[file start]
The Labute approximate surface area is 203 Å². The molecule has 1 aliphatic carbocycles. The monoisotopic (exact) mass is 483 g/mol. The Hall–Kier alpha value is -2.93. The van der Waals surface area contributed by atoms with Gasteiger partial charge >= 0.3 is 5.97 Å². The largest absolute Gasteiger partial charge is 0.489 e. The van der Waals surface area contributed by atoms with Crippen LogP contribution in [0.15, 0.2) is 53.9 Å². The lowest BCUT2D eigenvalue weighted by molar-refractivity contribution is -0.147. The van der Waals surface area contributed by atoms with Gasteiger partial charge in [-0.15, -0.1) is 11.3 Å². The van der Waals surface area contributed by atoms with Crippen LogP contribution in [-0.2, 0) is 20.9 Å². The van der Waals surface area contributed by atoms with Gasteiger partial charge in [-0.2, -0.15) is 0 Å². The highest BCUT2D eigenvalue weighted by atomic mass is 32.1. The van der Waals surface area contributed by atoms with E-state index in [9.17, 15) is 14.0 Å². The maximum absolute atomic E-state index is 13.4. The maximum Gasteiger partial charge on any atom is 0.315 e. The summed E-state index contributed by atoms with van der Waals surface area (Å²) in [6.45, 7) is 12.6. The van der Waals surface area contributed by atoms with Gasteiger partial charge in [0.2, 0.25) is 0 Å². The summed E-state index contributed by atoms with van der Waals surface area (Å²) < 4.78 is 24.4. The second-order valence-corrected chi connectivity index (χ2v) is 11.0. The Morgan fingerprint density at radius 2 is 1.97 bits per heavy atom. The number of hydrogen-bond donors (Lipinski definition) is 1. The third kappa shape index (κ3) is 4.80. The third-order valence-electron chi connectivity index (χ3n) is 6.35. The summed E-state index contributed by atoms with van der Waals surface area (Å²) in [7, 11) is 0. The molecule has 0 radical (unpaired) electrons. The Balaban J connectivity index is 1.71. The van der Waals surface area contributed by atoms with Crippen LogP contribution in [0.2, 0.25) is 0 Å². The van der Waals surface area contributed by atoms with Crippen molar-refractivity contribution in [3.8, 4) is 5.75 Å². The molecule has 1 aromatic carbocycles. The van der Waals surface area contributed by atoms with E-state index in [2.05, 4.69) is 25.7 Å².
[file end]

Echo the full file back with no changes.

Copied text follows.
The Labute approximate surface area is 203 Å². The molecule has 1 aliphatic carbocycles. The monoisotopic (exact) mass is 483 g/mol. The Hall–Kier alpha value is -2.93. The van der Waals surface area contributed by atoms with Gasteiger partial charge >= 0.3 is 5.97 Å². The largest absolute Gasteiger partial charge is 0.489 e. The van der Waals surface area contributed by atoms with Crippen LogP contribution in [0.15, 0.2) is 53.9 Å². The lowest BCUT2D eigenvalue weighted by molar-refractivity contribution is -0.147. The van der Waals surface area contributed by atoms with Gasteiger partial charge in [-0.15, -0.1) is 11.3 Å². The van der Waals surface area contributed by atoms with Crippen LogP contribution in [-0.2, 0) is 20.9 Å². The van der Waals surface area contributed by atoms with Gasteiger partial charge in [-0.2, -0.15) is 0 Å². The highest BCUT2D eigenvalue weighted by atomic mass is 32.1. The van der Waals surface area contributed by atoms with E-state index in [9.17, 15) is 14.0 Å². The maximum absolute atomic E-state index is 13.4. The maximum Gasteiger partial charge on any atom is 0.315 e. The summed E-state index contributed by atoms with van der Waals surface area (Å²) in [6.45, 7) is 12.6. The van der Waals surface area contributed by atoms with Gasteiger partial charge in [0.2, 0.25) is 0 Å². The summed E-state index contributed by atoms with van der Waals surface area (Å²) < 4.78 is 24.4. The second-order valence-corrected chi connectivity index (χ2v) is 11.0. The Morgan fingerprint density at radius 2 is 1.97 bits per heavy atom. The number of hydrogen-bond donors (Lipinski definition) is 1. The third kappa shape index (κ3) is 4.80. The third-order valence-electron chi connectivity index (χ3n) is 6.35. The summed E-state index contributed by atoms with van der Waals surface area (Å²) in [7, 11) is 0. The molecule has 0 radical (unpaired) electrons. The Balaban J connectivity index is 1.71. The van der Waals surface area contributed by atoms with Crippen LogP contribution in [0.2, 0.25) is 0 Å². The van der Waals surface area contributed by atoms with Crippen molar-refractivity contribution in [3.8, 4) is 5.75 Å². The molecule has 1 aromatic carbocycles. The van der Waals surface area contributed by atoms with E-state index in [2.05, 4.69) is 25.7 Å².